Equity in Science Education
Building on this design and findings from the Learning Through Performance study, researchers collaborated with San Francisco Unified School District (SFUSD) to develop and study project-based science courses for sixth, seventh, and eighth grade. This effort, referred to as Equity in Science Education, was led by Dr. Janet Carlson at Stanford University’s Center to Support Excellence in Teaching, Devin Krugman and Dr. Renee Marcy at SFUSD, and Dr. Andrew Krumm at Digital Promise.
Principal Investigator:Dr. Janet Carlson at Stanford University’s Center to Support Excellence in Teaching, Devin Krugman and Dr. Renee Marcy at SFUSD, and Dr. Andrew Krumm at Digital Promise
Year of Funding:
Equity in Science Education Sixth Grade Science Course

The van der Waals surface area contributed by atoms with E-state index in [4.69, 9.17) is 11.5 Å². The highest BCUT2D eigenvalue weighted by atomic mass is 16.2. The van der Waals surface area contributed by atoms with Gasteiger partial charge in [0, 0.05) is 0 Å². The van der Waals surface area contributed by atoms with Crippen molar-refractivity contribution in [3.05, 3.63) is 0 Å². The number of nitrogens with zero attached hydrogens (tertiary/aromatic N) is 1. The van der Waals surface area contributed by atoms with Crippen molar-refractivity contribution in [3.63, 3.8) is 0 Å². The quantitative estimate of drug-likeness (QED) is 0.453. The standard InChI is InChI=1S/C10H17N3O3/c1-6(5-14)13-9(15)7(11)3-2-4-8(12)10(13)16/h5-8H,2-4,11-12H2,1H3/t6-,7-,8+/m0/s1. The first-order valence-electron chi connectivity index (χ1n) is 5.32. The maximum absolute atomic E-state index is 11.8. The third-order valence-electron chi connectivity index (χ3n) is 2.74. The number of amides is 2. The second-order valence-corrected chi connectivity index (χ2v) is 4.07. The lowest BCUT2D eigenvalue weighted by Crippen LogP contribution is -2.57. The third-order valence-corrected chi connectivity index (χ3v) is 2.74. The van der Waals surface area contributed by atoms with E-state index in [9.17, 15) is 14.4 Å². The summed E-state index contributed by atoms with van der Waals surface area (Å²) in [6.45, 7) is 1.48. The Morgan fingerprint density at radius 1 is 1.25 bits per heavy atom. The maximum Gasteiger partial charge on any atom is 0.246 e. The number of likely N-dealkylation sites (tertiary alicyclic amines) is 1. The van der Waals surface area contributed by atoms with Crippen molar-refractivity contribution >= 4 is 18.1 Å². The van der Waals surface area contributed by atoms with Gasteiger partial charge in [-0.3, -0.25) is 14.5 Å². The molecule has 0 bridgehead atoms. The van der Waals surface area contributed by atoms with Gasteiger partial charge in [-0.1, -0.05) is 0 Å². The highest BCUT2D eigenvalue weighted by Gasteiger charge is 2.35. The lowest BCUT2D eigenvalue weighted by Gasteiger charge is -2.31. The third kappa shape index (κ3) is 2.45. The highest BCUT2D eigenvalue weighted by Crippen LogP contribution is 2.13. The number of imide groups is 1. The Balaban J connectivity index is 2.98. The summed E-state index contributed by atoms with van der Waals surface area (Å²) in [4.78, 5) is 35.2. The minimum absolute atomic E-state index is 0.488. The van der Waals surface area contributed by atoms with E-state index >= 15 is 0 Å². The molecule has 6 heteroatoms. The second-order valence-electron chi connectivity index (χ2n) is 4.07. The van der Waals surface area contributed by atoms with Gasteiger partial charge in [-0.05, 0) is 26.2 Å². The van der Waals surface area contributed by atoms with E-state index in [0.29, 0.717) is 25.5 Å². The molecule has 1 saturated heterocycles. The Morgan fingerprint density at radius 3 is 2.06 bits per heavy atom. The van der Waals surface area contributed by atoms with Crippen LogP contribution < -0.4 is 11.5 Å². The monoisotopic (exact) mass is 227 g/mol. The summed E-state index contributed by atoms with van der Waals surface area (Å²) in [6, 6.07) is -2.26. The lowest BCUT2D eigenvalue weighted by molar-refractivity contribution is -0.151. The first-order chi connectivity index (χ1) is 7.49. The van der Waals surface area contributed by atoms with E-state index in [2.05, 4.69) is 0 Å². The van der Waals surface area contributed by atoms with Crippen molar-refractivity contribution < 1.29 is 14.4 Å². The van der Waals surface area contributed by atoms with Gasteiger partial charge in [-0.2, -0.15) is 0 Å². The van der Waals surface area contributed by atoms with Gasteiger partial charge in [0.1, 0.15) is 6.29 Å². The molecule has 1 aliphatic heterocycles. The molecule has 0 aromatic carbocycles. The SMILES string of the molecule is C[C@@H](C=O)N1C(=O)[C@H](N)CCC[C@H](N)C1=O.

In the Equity in Science Education Sixth Grade Science Curriculum, students explore the question: How can we use science and engineering practices to explore energy, climate, body systems, and the growth and reproduction of organisms? Students have opportunities to ask questions, design investigations, and use evidence to understand how to apply core concepts such as energy, climate, body systems, and heredity to address personally relevant and environmentally-focused challenges.
The curriculum, co-developed by Stanford University and San Francisco Unified School District (SFUSD), consists of five units: an opening unit, Groupwork, which teaches students how to work as a team, and four project-based learning units with embedded performance assessments aligned with the Next Generation Science Standards. Each unit is focused on an Essential Question and includes a sequence of lessons corresponding to the research-based 5E Instructional Model, in which teaching and learning proceed through five stages: Engage, Explore, Explain, Elaborate, and Evaluate.